A professor from my days at Grand Valley State University, Chris Haven, taught us to be observant and find inspiration in all places. This was an assignment. We had to keep a record of things we noticed that could serve as inspiration, or, to put it non-poetically, that we could “steal,” but not in a plagiarizing way. With the chapter or short story we turned in, it was required to attach a bibliography that explained what observations we made and what we included in our piece. Haven, as I refer to him, wanted us to observe the world, our experiences, our memories, what we saw, heard, smelled, tasted, and felt, and especially what we read to use as research and stimuli for our work. This is a practice I still incorporate into my daily life.
Examples of walking the walk and not just talking the talk
Ever since childhood, I’ve been entranced by the name Casimir. I first heard the name while living in Lansing because several familial marriages—including my parents’—were sanctified at St. Casimir Catholic Parish, which unfortunately had to shut its doors in 2020.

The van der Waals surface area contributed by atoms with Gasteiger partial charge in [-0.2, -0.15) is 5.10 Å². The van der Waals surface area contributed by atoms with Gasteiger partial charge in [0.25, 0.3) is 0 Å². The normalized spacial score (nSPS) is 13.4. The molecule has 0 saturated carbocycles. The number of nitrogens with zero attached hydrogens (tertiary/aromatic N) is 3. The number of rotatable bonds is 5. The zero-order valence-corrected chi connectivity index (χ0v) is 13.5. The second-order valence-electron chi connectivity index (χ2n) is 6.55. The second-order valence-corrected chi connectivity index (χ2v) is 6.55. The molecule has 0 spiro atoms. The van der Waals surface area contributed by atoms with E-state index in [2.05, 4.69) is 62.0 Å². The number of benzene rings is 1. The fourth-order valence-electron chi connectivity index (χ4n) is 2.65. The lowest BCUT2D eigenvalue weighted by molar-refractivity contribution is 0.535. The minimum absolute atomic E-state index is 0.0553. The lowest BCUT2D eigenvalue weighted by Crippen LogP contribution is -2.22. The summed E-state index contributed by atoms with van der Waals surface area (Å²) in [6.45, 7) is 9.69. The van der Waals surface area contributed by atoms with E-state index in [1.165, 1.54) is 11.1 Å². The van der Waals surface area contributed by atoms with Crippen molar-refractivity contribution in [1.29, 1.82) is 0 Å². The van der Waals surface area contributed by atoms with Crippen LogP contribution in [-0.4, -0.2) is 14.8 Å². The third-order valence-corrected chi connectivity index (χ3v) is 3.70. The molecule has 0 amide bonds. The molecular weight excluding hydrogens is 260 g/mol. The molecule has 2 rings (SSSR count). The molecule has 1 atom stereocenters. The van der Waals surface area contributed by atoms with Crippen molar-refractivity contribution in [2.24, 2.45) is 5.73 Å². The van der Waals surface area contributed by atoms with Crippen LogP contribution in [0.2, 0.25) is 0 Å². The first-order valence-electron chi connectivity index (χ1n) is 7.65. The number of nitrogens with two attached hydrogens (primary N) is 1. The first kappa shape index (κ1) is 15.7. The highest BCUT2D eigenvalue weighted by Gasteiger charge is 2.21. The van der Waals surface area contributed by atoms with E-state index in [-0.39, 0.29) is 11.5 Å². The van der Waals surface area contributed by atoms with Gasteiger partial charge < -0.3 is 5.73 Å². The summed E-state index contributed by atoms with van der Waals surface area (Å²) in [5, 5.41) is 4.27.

For over two decades, this name has floated around in my head, and I’m finally making use of it, but I needed to tweak it. If you dared to follow the pronunciation link above (I don’t know why the video is so long), you’d have heard what I can only assume is the traditional way to say the name. But I decided to change the spelling to Cazmir (Caz-mer).
And something that I LOVE about this name is that it has opposing meanings, with some sources claiming it means “proclaimer of peace,” while others say “destroyer of peace”—honestly, how cool is that for a character? I mean, Alexandra (my given name) means “protector/defender of mankind,” and some days, I kind of wish it meant “destroyer of mankind.”
Want to know how I selected another character name? Of course, you do. A little over a year ago, while stuck in Petoskey traffic, I watched a semi pass, which was part of the Herregan Distributors, Inc. fleet. In case you didn’t know, Herregan Distributors is one of the largest flooring distributors in the United States. Still, as I sat there, I assuaged my rage by deciding that “Herregan” would be a nefarious character in my work.